Other people’s Portable Wargame battle reports: More Zulu War action

A few days ago Ross Macfarlane staged a Zulu War battle using 54mm-scale figures and my PORTABLE WARGAME rules.

This battle looked like it was great fun to fight, and a fuller battle report can be found on Ross’s blog.


Please note that the photographs featured above are © Ross Macfarlane.

Other people’s Portable Wargame battle reports: The Battle of Isandlwana

Recently Mike Lewis and Anthony Morton staged a re-fight of the Battle of Isandlwana using 54mm-scale figures and my PORTABLE WARGAME rules.

To my no doubt biased eyes the results look spectacular, and a full battle report can be found on Mike’s blog.


Please note that the photographs featured above are © Mike Lewis.

Mimi, Toutou, and Kingani

I am about to start writing what I think will be the last chapter of my book about gridded naval wargames, and it will feature an explanatory battle report about the fight between the British gunboats Mimi and Toutou and their German opponent, Kingani.

The models I am using are approximately 1:600th-scale and were built from various bits and pieces I had in my spares box; in other words, some spare ships’ boats and light guns from Airfix warship kits. For ease of handling they were stuck on pieces of Plasticard and labelled. They are not the most beautiful models I have every built, but they serve me well enough in several tabletop battles.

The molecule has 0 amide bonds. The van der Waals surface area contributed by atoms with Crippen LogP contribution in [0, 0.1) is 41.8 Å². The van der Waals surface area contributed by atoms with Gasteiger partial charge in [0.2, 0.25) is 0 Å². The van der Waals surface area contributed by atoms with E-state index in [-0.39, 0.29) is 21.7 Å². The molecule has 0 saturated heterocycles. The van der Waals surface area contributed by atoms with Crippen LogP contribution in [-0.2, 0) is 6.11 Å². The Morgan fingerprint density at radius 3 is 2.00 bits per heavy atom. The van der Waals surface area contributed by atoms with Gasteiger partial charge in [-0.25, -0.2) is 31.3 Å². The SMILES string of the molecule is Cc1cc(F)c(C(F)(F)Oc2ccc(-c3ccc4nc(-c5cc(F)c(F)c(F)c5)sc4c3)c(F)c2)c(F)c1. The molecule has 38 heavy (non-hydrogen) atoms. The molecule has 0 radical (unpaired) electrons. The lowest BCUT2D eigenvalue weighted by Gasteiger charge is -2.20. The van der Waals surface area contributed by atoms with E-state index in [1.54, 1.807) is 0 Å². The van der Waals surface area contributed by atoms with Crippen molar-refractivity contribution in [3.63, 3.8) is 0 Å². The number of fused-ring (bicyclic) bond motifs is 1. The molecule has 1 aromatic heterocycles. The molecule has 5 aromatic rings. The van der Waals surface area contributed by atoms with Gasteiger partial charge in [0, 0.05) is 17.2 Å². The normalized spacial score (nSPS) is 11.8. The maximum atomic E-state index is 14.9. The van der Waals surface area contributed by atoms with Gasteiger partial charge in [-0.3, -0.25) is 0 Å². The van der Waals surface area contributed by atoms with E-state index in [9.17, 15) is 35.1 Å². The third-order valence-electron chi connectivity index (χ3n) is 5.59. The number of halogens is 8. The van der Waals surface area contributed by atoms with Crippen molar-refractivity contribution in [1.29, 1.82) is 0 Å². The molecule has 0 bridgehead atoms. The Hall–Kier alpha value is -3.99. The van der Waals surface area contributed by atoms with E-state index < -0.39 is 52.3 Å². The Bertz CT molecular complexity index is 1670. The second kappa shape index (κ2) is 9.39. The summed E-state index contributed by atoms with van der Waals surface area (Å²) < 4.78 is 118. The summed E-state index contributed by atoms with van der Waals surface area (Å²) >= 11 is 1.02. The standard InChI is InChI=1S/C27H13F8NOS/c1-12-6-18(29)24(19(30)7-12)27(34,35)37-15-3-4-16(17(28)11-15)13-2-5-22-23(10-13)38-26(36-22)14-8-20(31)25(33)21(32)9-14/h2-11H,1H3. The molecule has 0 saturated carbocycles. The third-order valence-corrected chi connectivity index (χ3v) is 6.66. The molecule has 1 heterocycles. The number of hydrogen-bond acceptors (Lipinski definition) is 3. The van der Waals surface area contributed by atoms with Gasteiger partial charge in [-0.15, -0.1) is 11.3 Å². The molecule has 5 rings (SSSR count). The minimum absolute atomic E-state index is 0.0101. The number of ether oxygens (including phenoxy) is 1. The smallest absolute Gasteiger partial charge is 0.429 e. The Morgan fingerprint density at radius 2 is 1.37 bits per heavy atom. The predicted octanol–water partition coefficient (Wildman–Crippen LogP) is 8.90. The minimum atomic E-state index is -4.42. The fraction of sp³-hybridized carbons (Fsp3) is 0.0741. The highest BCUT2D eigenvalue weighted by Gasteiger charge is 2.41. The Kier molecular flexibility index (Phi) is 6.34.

Mimi

Toutou

Kingani

The story of how Mimi and Toutou got to a lake in the centre of Africa is an epic tale that inspired C S Forester to write THE AFRICAN QUEEN and would make a wonderful film.


Soldiers of the Queen (SOTQ): Issue 170

The latest copy of SOTQ (Soldiers of the Queen, the quarterly journal of the Victorian Military Society) arrived in the post on Monday, and I have been reading it over the past couple of days.

The articles included in this issue are:

  • ‘With a master eye he saw what was needed and did it’: Kitchener’s Indian Army reforms 1902-1909 by David Snape
  • In Defence of a Forgotten General: Lieutenant-General Sir Edwin Alfred Hervey Alderson (1859-1927) by Dr Andrew Windrow
  • Letter to the Editor
  • Captain Willingham Franklin Richardson RE (1843-1875): From Hampshire to the Himalayas by Richard Voss
  • Book Reviews by Dr Roger T Stearn
  • Officers of the Victorian Military Society

This was yet another issue full of interesting articles. I particularly enjoyed David Snape’s ‘With a master eye he saw what was needed and did it’ as it explained why the reforms were necessary and how they laid the foundations of the British Indian Army that took part in the First and Second World Wars.


Soldiers of the Queen (SOTQ): Issue 169

The latest copy of SOTQ (Soldiers of the Queen, the quarterly journal of the Victorian Military Society) was delivered whilst on Saturday, and I finished reading it last night.

The articles included in this issue are:

  • Burnaby’s Deadly Weapon: A recent addition to the Household Cavalry Museum’s collection by Christopher Joll
  • Guards Mounted Infantry in South Africa, 1901-02 by Dr Andrew Windrow
  • VMS Seminar: Invasions Scares and the ‘Battle of Dorking’
  • Diehards commemorate Zulu War Hero